Thursday afternoon, the Lowndes County Board of Supervisors got their wish: Gov. Tate Reeves added Lowndes County to the list of counties that will require citizens to wear masks in public places.
The Governor’s executive order comes three weeks after the city of Columbus implemented its own masks requirement. Lowndes County supervisors balked on following suit, however, deferring to the governor.
You might think that ends the confusion.
Unfortunately, it does the opposite.
The Governor’s mask order is simply a matter of appearing to take decisive action without actually taking action.
The requirement has more exceptions than the fine print on a time-share condo.
The very first exception listed on the order provides a blanket excuse to refuse to wear a mask. It states persons who cannot wear a mask due to “a medical or behavioral condition, who have trouble breathing or are incapacitated,” are exempt from the requirement.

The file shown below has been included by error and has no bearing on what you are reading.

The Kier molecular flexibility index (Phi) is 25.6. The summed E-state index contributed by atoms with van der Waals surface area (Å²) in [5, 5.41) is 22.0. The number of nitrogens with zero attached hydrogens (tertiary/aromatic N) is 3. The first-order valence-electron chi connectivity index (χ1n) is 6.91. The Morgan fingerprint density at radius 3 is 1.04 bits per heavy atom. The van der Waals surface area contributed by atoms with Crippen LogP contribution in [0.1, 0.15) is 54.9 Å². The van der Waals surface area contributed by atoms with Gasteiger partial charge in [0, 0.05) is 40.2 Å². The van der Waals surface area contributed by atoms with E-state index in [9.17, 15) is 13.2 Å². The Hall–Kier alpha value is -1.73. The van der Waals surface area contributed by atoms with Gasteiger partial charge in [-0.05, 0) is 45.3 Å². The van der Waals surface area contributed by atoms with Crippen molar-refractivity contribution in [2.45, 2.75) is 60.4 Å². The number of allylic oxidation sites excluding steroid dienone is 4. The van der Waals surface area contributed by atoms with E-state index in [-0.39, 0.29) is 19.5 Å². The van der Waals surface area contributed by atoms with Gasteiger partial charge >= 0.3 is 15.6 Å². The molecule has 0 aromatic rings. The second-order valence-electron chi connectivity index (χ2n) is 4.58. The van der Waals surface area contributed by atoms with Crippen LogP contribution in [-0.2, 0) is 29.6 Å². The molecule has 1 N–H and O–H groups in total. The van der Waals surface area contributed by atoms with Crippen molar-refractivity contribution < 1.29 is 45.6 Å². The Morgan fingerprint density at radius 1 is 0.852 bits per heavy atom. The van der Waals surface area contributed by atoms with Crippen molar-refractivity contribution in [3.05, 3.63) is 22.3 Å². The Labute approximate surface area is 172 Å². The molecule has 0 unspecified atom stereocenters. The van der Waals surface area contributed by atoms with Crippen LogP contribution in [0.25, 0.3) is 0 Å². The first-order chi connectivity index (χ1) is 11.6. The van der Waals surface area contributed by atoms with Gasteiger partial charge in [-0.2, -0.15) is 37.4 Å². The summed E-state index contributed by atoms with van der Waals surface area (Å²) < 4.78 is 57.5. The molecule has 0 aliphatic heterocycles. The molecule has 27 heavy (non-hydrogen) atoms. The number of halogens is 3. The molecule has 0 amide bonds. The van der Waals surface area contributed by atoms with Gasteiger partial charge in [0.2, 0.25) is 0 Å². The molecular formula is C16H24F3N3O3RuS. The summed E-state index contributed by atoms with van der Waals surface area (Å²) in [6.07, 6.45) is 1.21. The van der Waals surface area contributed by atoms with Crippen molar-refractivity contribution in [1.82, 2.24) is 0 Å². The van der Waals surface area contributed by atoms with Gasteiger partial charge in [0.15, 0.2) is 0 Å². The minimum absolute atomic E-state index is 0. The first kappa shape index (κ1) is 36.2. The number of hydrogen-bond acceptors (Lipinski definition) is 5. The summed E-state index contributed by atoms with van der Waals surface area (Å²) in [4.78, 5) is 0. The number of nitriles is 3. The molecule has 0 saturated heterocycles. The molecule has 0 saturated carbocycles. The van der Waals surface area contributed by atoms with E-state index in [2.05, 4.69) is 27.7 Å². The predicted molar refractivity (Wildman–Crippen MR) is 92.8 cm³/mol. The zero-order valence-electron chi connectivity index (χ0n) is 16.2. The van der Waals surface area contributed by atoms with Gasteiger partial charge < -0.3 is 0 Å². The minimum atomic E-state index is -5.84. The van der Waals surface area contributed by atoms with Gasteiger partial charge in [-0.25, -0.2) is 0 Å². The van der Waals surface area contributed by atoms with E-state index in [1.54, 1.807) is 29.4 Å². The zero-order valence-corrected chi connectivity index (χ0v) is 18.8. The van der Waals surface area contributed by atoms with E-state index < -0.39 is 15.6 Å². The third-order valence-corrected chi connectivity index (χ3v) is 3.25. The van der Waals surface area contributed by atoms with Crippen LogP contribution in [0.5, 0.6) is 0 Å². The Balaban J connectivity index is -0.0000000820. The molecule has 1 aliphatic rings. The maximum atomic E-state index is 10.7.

For the sake of brevity, the Governor’s order could just as easily be stated, “Wear a mask… if you feel like it.”
We now have two distinctly different mask requirements in Lowndes County.
The city of Columbus mask requirement lists no exceptions. The county’s requirement has virtually no enforceable restrictions, since it leaves mask-wearing, for all practical purposes, up to the individual.
As a result, the rules shift dramatically as a person crosses into or out of the city limits.
By failing to implement its own mask requirements that mirror those of the city, the county supervisors’ decision to pass the buck is not only an example of failed leadership, it creates even more confusion at a time when our community needs to be of one mind on this important (and easy to implement) safety precaution.
There is nothing to prevent the supervisors from implementing their own mask policy — a real mask policy — even after the Governor’s order since local requirements can be more rigorous than state requirements.
The supervisors should do just that at their earliest convenience.
We don’t need two mask requirements in a single county, just a single one that actually achieves something.
The Dispatch Editorial Board is made up of publisher Peter Imes, columnist Slim Smith, managing editor Zack Plair and senior newsroom staff.
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